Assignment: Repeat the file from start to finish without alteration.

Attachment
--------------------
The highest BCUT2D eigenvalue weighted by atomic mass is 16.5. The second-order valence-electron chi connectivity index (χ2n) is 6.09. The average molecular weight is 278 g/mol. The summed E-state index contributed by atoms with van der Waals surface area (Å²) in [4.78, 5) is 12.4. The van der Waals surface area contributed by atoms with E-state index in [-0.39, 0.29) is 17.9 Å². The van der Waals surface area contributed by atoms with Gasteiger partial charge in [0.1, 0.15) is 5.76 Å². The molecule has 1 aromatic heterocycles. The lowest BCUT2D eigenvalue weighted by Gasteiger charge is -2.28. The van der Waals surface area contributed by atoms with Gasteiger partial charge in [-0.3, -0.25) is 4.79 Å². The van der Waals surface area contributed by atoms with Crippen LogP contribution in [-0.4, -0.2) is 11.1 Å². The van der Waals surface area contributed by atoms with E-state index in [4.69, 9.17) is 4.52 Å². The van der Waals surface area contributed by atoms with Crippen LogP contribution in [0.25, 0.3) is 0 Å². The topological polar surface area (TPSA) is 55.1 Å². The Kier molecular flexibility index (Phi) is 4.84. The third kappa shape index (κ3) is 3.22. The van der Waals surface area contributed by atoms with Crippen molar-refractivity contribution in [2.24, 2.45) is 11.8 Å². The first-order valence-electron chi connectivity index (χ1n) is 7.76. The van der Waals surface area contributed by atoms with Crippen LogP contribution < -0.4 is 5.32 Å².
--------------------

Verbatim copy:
The highest BCUT2D eigenvalue weighted by atomic mass is 16.5. The second-order valence-electron chi connectivity index (χ2n) is 6.09. The average molecular weight is 278 g/mol. The summed E-state index contributed by atoms with van der Waals surface area (Å²) in [4.78, 5) is 12.4. The van der Waals surface area contributed by atoms with E-state index in [-0.39, 0.29) is 17.9 Å². The van der Waals surface area contributed by atoms with Gasteiger partial charge in [0.1, 0.15) is 5.76 Å². The molecule has 1 aromatic heterocycles. The lowest BCUT2D eigenvalue weighted by Gasteiger charge is -2.28. The van der Waals surface area contributed by atoms with Gasteiger partial charge in [-0.3, -0.25) is 4.79 Å². The van der Waals surface area contributed by atoms with Crippen LogP contribution in [-0.4, -0.2) is 11.1 Å². The van der Waals surface area contributed by atoms with E-state index in [4.69, 9.17) is 4.52 Å². The van der Waals surface area contributed by atoms with Crippen LogP contribution in [0.25, 0.3) is 0 Å². The topological polar surface area (TPSA) is 55.1 Å². The Kier molecular flexibility index (Phi) is 4.84. The third kappa shape index (κ3) is 3.22. The van der Waals surface area contributed by atoms with Crippen molar-refractivity contribution in [2.24, 2.45) is 11.8 Å². The first-order valence-electron chi connectivity index (χ1n) is 7.76. The van der Waals surface area contributed by atoms with Crippen LogP contribution < -0.4 is 5.32 Å².